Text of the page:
We combine tools from nanofabrication, biotechnology and mechanical engineering to study the dynamic behavior of biomolecular machinery in important biological processes. Specifically, we focus on mechanically dynamic biological nanopores and DNA nanostructures and develop a new set of tools for precise characterization and activation in biomimetic membranes.
Our focus is on the nanomechanical transduction mechanisms in force-sensitive protein channels and reconfigurable DNA origami nanostructures. We study the occurrence and dynamics of conformational changes in response to various types of actuation, including mechanical and chemical stimuli. Our aim is to develop new on-chip platforms and detection schemes based on optical and electrical feedback to tackle the mechanistic aspects of the transduction process at the nanoscale.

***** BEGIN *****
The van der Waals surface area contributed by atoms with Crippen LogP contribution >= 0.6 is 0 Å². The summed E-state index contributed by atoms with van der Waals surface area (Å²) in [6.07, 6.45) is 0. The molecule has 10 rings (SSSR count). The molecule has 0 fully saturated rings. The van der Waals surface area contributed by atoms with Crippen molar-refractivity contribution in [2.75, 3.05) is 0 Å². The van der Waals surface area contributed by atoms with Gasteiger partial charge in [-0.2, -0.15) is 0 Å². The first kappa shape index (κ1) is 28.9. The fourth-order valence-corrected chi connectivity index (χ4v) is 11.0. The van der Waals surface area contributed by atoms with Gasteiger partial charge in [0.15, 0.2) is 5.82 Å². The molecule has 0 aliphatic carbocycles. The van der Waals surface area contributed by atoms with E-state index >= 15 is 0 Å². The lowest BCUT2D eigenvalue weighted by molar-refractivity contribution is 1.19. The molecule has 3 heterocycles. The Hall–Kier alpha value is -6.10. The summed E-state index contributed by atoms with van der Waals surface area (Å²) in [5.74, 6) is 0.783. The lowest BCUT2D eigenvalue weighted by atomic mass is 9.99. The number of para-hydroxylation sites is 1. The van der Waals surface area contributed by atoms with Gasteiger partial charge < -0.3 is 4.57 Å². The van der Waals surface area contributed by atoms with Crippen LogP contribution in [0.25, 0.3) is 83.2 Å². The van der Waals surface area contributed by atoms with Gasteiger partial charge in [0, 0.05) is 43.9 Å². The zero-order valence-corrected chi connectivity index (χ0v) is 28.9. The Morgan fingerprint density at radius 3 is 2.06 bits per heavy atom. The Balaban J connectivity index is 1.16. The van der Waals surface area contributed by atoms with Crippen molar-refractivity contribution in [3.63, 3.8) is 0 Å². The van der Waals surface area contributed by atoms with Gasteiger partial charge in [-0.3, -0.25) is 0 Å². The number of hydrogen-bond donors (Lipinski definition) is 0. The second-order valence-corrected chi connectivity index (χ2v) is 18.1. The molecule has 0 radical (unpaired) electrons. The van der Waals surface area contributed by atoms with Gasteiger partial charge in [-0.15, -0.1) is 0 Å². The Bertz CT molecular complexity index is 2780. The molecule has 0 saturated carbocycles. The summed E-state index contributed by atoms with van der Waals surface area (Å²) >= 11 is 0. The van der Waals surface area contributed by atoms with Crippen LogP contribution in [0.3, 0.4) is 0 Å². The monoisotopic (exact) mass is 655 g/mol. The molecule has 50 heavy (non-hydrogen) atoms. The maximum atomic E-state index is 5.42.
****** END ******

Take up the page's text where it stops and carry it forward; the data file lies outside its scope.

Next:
Currently we work on the following projects:
On-chip actuation of force-sensitive protein nanopores. We develop modular NEMS devices that apply controlled and tunable mechanical stimuli directly to biomembranes, while concurrently measuring the ionic transport properties through individual proteins pores. In our devices we integrate acoustic tweezers within a nanopore setup: this allows us to manipulate and perturb micro- and nano- objects via acoustic waves, while measuring the conductance across the membrane.
Dynamic DNA nanostructures. We design and integrate compliant DNA structures with tunable stiffness in artificial membranes to study how their controlled deformation can be used in applications such as molecular sorting.